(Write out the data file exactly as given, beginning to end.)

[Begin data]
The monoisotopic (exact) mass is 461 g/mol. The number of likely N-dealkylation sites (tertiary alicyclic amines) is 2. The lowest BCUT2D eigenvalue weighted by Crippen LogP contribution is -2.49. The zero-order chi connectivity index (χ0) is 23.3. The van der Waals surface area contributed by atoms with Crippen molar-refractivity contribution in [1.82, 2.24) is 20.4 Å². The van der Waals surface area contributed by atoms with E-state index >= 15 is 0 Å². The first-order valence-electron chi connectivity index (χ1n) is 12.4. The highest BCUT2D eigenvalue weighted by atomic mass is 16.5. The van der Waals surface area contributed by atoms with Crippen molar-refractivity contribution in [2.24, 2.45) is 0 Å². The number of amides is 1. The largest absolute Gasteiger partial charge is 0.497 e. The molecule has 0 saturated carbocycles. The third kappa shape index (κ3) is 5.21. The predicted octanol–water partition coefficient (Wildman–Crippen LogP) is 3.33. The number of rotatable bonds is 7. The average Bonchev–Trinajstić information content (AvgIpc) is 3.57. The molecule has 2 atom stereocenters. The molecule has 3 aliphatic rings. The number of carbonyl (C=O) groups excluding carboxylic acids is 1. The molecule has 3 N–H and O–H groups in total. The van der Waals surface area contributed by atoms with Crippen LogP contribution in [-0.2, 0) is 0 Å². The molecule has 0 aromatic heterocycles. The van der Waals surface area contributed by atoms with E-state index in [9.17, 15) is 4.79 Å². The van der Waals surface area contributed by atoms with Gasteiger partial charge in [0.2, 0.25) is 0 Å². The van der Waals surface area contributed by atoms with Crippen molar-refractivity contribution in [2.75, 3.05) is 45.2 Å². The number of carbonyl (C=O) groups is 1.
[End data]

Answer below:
The monoisotopic (exact) mass is 461 g/mol. The number of likely N-dealkylation sites (tertiary alicyclic amines) is 2. The lowest BCUT2D eigenvalue weighted by Crippen LogP contribution is -2.49. The zero-order chi connectivity index (χ0) is 23.3. The van der Waals surface area contributed by atoms with Crippen molar-refractivity contribution in [1.82, 2.24) is 20.4 Å². The van der Waals surface area contributed by atoms with E-state index >= 15 is 0 Å². The first-order valence-electron chi connectivity index (χ1n) is 12.4. The highest BCUT2D eigenvalue weighted by atomic mass is 16.5. The van der Waals surface area contributed by atoms with Crippen molar-refractivity contribution in [2.24, 2.45) is 0 Å². The number of amides is 1. The largest absolute Gasteiger partial charge is 0.497 e. The molecule has 0 saturated carbocycles. The third kappa shape index (κ3) is 5.21. The predicted octanol–water partition coefficient (Wildman–Crippen LogP) is 3.33. The number of rotatable bonds is 7. The average Bonchev–Trinajstić information content (AvgIpc) is 3.57. The molecule has 2 atom stereocenters. The molecule has 3 aliphatic rings. The number of carbonyl (C=O) groups excluding carboxylic acids is 1. The molecule has 3 N–H and O–H groups in total. The van der Waals surface area contributed by atoms with Crippen LogP contribution in [-0.2, 0) is 0 Å². The molecule has 0 aromatic heterocycles. The van der Waals surface area contributed by atoms with E-state index in [9.17, 15) is 4.79 Å². The van der Waals surface area contributed by atoms with Gasteiger partial charge in [0.2, 0.25) is 0 Å². The van der Waals surface area contributed by atoms with Crippen molar-refractivity contribution in [2.75, 3.05) is 45.2 Å². The number of carbonyl (C=O) groups is 1.